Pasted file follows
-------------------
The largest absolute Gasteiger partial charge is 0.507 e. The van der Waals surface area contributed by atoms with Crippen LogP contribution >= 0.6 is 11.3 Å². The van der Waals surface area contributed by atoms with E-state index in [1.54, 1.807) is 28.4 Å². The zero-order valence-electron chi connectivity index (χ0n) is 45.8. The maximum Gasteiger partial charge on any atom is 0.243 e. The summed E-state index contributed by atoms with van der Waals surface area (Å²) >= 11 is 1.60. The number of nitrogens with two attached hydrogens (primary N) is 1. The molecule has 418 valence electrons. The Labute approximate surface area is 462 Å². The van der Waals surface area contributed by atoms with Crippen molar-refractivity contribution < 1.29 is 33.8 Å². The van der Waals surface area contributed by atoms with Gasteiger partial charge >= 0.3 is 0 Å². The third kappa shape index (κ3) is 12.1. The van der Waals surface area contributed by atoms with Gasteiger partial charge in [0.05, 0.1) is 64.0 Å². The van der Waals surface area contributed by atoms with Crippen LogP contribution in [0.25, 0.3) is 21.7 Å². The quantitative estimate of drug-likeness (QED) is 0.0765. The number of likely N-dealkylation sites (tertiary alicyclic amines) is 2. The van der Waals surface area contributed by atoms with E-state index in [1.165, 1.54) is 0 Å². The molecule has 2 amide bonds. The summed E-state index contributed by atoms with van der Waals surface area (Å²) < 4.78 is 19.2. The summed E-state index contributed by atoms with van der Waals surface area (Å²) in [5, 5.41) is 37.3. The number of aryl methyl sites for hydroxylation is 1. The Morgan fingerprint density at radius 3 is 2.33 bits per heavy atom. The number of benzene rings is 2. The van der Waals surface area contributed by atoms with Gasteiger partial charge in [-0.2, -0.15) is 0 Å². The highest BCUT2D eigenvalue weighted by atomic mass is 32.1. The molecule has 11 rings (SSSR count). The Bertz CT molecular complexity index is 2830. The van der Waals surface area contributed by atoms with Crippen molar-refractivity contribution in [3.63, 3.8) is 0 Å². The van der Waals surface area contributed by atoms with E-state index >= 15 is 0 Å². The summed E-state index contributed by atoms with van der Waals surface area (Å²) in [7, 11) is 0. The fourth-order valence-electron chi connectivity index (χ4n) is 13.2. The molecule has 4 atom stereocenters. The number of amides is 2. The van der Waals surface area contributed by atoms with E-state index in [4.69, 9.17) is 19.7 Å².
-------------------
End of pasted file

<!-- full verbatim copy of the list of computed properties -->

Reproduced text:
The largest absolute Gasteiger partial charge is 0.507 e. The van der Waals surface area contributed by atoms with Crippen LogP contribution >= 0.6 is 11.3 Å². The van der Waals surface area contributed by atoms with E-state index in [1.54, 1.807) is 28.4 Å². The zero-order valence-electron chi connectivity index (χ0n) is 45.8. The maximum Gasteiger partial charge on any atom is 0.243 e. The summed E-state index contributed by atoms with van der Waals surface area (Å²) >= 11 is 1.60. The number of nitrogens with two attached hydrogens (primary N) is 1. The molecule has 418 valence electrons. The Labute approximate surface area is 462 Å². The van der Waals surface area contributed by atoms with Crippen molar-refractivity contribution < 1.29 is 33.8 Å². The van der Waals surface area contributed by atoms with Gasteiger partial charge >= 0.3 is 0 Å². The third kappa shape index (κ3) is 12.1. The van der Waals surface area contributed by atoms with Gasteiger partial charge in [0.05, 0.1) is 64.0 Å². The van der Waals surface area contributed by atoms with Crippen LogP contribution in [0.25, 0.3) is 21.7 Å². The quantitative estimate of drug-likeness (QED) is 0.0765. The number of likely N-dealkylation sites (tertiary alicyclic amines) is 2. The van der Waals surface area contributed by atoms with E-state index in [1.165, 1.54) is 0 Å². The molecule has 2 amide bonds. The summed E-state index contributed by atoms with van der Waals surface area (Å²) < 4.78 is 19.2. The summed E-state index contributed by atoms with van der Waals surface area (Å²) in [5, 5.41) is 37.3. The number of aryl methyl sites for hydroxylation is 1. The Morgan fingerprint density at radius 3 is 2.33 bits per heavy atom. The number of benzene rings is 2. The van der Waals surface area contributed by atoms with Gasteiger partial charge in [-0.2, -0.15) is 0 Å². The highest BCUT2D eigenvalue weighted by atomic mass is 32.1. The molecule has 11 rings (SSSR count). The Bertz CT molecular complexity index is 2830. The van der Waals surface area contributed by atoms with Crippen molar-refractivity contribution in [3.63, 3.8) is 0 Å². The van der Waals surface area contributed by atoms with E-state index >= 15 is 0 Å². The summed E-state index contributed by atoms with van der Waals surface area (Å²) in [7, 11) is 0. The fourth-order valence-electron chi connectivity index (χ4n) is 13.2. The molecule has 4 atom stereocenters. The number of amides is 2. The van der Waals surface area contributed by atoms with E-state index in [4.69, 9.17) is 19.7 Å².